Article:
A few days before the fifth anniversary of the 9/11 attacks, then President George W. Bush gave a speech in the East Room of the White House where, for the first time, he acknowledged that the CIA had been holding more than a dozen "high-value" detainees who were subjected to "tough" interrogation methods at secret prisons "outside of the United States."
Bush cited a number of terrorist plots that were thwarted after high-value captives were subjected to the CIA's interrogation regimen. One was an attempt in 2003 by al Qaeda terrorists to attack the US consulate in Karachi, Pakistan "using car bombs and motorcycle bombs."
In a long-awaited summary of a report on the CIA's detention and interrogation program, the Senate Select Committee on Intelligence dissects Bush's September 6, 2006 speech and reveals that the intelligence provided to Bush by the CIA about the Karachi operation was overstated. Interrogators, the summary asserts, could have obtained details about it without resorting to so-called "enhanced interrogation techniques" (EITs).
That's just one example contained in the summary of the Senate Intelligence Committee's report that Democrats say proves the CIA's interrogation program was a failure and did not produce "unique" and "valuable" intelligence. That's according to a half-dozen people familiar with the document who spoke to VICE News over the past three weeks on the condition of anonymity because the summary is still undergoing a final declassification review.
The Senate Intelligence Committee first completed its study in December 2012 and voted to approve the executive summary for declassification and public release. The report is more than 6,000 pages, contains 37,000 footnotes, and cost more than $40 million to produce; the public will eventually see less than 10 percent of the document when the 500-page executive summary is released. According to the Congressional Record, the report is divided into three volumes with different focuses: a comprehensive history of the interrogation program; the value of the intelligence it revealed; and the claims about its nature and effectiveness made by the CIA to Congress, the Justice Department, and the media.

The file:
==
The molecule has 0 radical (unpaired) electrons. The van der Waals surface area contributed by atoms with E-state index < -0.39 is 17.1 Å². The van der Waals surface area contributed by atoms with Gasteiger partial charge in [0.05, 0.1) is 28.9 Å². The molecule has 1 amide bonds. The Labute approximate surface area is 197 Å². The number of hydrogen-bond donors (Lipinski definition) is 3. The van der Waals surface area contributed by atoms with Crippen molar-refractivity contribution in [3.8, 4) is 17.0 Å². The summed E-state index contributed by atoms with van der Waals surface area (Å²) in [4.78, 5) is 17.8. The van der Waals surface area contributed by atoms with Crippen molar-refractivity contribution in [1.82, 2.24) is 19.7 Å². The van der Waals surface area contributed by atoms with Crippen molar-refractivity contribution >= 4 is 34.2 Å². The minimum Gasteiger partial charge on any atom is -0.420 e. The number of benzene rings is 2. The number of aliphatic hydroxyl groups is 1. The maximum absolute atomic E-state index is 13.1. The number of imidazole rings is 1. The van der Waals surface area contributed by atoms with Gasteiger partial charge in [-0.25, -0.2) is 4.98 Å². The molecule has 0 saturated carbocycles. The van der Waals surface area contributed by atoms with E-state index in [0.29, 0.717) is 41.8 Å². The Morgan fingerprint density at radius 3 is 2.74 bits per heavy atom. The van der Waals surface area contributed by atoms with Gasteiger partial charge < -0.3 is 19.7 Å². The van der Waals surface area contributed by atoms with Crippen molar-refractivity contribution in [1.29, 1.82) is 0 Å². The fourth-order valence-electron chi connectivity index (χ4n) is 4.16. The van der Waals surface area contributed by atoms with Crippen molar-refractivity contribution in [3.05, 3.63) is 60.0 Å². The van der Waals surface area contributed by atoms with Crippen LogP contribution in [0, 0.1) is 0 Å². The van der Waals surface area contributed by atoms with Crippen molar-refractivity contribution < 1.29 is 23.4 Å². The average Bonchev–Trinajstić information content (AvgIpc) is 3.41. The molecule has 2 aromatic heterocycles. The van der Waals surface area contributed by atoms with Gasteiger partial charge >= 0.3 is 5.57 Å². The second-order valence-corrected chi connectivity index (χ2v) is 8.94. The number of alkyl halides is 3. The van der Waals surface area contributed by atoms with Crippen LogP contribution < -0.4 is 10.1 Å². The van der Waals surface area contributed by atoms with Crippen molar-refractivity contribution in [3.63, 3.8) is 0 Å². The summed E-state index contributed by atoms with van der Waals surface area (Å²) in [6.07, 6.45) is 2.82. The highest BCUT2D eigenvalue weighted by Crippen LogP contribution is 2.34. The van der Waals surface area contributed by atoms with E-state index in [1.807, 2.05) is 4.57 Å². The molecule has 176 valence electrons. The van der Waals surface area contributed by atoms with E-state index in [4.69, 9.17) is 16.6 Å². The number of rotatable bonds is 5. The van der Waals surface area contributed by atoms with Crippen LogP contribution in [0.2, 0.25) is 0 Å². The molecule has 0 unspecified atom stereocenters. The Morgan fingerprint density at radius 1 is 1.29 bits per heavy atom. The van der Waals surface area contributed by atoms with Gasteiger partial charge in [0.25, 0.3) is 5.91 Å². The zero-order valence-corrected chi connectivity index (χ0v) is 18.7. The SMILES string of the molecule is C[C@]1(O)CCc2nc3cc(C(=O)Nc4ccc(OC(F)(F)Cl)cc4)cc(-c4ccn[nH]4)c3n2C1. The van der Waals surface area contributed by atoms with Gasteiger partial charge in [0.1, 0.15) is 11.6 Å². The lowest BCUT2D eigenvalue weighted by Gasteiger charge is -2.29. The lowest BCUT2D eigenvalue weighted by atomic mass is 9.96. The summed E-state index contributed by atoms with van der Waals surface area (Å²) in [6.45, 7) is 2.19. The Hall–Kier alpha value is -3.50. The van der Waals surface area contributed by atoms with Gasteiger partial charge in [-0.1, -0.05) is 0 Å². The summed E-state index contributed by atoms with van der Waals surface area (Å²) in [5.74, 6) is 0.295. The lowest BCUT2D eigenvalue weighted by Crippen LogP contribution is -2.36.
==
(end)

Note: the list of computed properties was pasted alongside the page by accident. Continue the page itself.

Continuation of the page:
Although the Senate Intelligence Committee's report scrutinizes both Bush's talking points and public comments by other top officials in his administration about the efficacy of the program, it does not hold them responsible for sanctioning it. However, people familiar with the report told VICE News that the executive summary of the Senate report includes a lengthy history of the program that explicitly states the program was authorized in September 2001 through a directive known as a presidential finding.
The Senate report promotes the narrative that the CIA deceived the Bush White House into permitting the agency to use the controversial interrogation techniques against certain captives. This, despite the fact that former Vice President Dick Cheney admitted in 2008 that he personally "signed off" on the waterboarding of alleged 9/11 mastermind Khalid Sheikh Mohammed and two other high-value captives because he "thought that it was absolutely the right thing to do."